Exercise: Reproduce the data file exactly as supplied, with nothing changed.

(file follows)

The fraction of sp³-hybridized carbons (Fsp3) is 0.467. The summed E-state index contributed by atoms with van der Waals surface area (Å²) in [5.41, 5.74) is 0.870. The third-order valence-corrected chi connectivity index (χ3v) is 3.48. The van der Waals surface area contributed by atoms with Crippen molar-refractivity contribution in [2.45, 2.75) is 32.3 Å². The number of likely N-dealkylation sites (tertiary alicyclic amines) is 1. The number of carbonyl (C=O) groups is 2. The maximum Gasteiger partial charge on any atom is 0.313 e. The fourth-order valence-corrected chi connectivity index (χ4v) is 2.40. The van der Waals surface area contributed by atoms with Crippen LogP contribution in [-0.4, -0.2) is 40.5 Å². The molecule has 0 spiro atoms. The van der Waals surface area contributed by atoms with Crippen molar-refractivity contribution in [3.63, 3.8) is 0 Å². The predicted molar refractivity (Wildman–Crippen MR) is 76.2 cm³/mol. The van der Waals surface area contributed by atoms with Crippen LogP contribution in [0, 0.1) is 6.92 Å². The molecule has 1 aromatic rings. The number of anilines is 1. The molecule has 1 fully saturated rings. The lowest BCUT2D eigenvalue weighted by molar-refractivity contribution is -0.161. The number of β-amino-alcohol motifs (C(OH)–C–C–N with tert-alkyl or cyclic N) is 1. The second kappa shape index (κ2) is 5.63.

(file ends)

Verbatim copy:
The fraction of sp³-hybridized carbons (Fsp3) is 0.467. The summed E-state index contributed by atoms with van der Waals surface area (Å²) in [5.41, 5.74) is 0.870. The third-order valence-corrected chi connectivity index (χ3v) is 3.48. The van der Waals surface area contributed by atoms with Crippen molar-refractivity contribution in [2.45, 2.75) is 32.3 Å². The number of likely N-dealkylation sites (tertiary alicyclic amines) is 1. The number of carbonyl (C=O) groups is 2. The maximum Gasteiger partial charge on any atom is 0.313 e. The fourth-order valence-corrected chi connectivity index (χ4v) is 2.40. The van der Waals surface area contributed by atoms with Crippen LogP contribution in [-0.4, -0.2) is 40.5 Å². The molecule has 0 spiro atoms. The van der Waals surface area contributed by atoms with Crippen molar-refractivity contribution in [3.63, 3.8) is 0 Å². The predicted molar refractivity (Wildman–Crippen MR) is 76.2 cm³/mol. The van der Waals surface area contributed by atoms with Crippen LogP contribution in [0, 0.1) is 6.92 Å². The molecule has 1 aromatic rings. The number of anilines is 1. The molecule has 1 fully saturated rings. The lowest BCUT2D eigenvalue weighted by molar-refractivity contribution is -0.161. The number of β-amino-alcohol motifs (C(OH)–C–C–N with tert-alkyl or cyclic N) is 1. The second kappa shape index (κ2) is 5.63.